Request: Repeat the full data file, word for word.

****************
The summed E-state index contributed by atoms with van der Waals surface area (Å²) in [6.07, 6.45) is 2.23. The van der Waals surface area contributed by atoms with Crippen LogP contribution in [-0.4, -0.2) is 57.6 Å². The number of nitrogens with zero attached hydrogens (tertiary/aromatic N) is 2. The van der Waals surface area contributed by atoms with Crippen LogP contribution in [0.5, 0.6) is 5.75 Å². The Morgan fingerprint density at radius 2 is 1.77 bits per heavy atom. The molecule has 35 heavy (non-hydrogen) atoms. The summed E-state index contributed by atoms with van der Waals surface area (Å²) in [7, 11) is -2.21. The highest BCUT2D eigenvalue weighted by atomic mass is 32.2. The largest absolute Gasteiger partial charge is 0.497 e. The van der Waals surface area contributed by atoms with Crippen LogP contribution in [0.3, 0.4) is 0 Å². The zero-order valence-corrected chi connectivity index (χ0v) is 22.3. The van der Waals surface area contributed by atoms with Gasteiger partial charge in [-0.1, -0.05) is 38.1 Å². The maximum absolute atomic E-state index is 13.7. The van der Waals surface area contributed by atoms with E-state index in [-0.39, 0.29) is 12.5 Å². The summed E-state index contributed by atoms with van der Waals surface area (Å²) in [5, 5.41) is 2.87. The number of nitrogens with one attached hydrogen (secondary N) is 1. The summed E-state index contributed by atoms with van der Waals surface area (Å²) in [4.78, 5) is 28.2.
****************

The summed E-state index contributed by atoms with van der Waals surface area (Å²) in [6.07, 6.45) is 2.23. The van der Waals surface area contributed by atoms with Crippen LogP contribution in [-0.4, -0.2) is 57.6 Å². The number of nitrogens with zero attached hydrogens (tertiary/aromatic N) is 2. The van der Waals surface area contributed by atoms with Crippen LogP contribution in [0.5, 0.6) is 5.75 Å². The Morgan fingerprint density at radius 2 is 1.77 bits per heavy atom. The molecule has 35 heavy (non-hydrogen) atoms. The summed E-state index contributed by atoms with van der Waals surface area (Å²) in [7, 11) is -2.21. The highest BCUT2D eigenvalue weighted by atomic mass is 32.2. The largest absolute Gasteiger partial charge is 0.497 e. The van der Waals surface area contributed by atoms with Crippen LogP contribution in [0.3, 0.4) is 0 Å². The zero-order valence-corrected chi connectivity index (χ0v) is 22.3. The van der Waals surface area contributed by atoms with Gasteiger partial charge in [-0.1, -0.05) is 38.1 Å². The maximum absolute atomic E-state index is 13.7. The van der Waals surface area contributed by atoms with E-state index in [-0.39, 0.29) is 12.5 Å². The summed E-state index contributed by atoms with van der Waals surface area (Å²) in [5, 5.41) is 2.87. The number of nitrogens with one attached hydrogen (secondary N) is 1. The summed E-state index contributed by atoms with van der Waals surface area (Å²) in [4.78, 5) is 28.2.